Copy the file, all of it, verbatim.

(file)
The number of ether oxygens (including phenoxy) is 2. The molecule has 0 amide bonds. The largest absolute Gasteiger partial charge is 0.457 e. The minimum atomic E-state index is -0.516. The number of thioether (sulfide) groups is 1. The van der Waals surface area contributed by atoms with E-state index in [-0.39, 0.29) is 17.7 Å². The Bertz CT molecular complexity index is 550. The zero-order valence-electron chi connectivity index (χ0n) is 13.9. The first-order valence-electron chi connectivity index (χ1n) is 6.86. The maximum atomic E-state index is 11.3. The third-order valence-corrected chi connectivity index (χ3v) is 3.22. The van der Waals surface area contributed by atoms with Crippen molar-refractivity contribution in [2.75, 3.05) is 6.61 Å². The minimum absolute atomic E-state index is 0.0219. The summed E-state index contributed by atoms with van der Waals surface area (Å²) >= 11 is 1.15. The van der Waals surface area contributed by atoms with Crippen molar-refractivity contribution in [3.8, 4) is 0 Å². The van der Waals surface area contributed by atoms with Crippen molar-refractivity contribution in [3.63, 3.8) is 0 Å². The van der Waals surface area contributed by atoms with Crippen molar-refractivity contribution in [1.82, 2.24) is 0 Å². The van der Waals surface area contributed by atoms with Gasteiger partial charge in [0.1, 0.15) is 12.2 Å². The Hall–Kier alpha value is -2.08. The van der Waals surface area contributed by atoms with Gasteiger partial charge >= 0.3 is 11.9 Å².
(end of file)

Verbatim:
The number of ether oxygens (including phenoxy) is 2. The molecule has 0 amide bonds. The largest absolute Gasteiger partial charge is 0.457 e. The minimum atomic E-state index is -0.516. The number of thioether (sulfide) groups is 1. The van der Waals surface area contributed by atoms with E-state index in [-0.39, 0.29) is 17.7 Å². The Bertz CT molecular complexity index is 550. The zero-order valence-electron chi connectivity index (χ0n) is 13.9. The first-order valence-electron chi connectivity index (χ1n) is 6.86. The maximum atomic E-state index is 11.3. The third-order valence-corrected chi connectivity index (χ3v) is 3.22. The van der Waals surface area contributed by atoms with Crippen molar-refractivity contribution in [2.75, 3.05) is 6.61 Å². The minimum absolute atomic E-state index is 0.0219. The summed E-state index contributed by atoms with van der Waals surface area (Å²) >= 11 is 1.15. The van der Waals surface area contributed by atoms with Crippen molar-refractivity contribution in [3.8, 4) is 0 Å². The van der Waals surface area contributed by atoms with Crippen molar-refractivity contribution in [3.63, 3.8) is 0 Å². The van der Waals surface area contributed by atoms with Crippen molar-refractivity contribution in [1.82, 2.24) is 0 Å². The van der Waals surface area contributed by atoms with Gasteiger partial charge in [0.1, 0.15) is 12.2 Å². The Hall–Kier alpha value is -2.08. The van der Waals surface area contributed by atoms with Gasteiger partial charge >= 0.3 is 11.9 Å².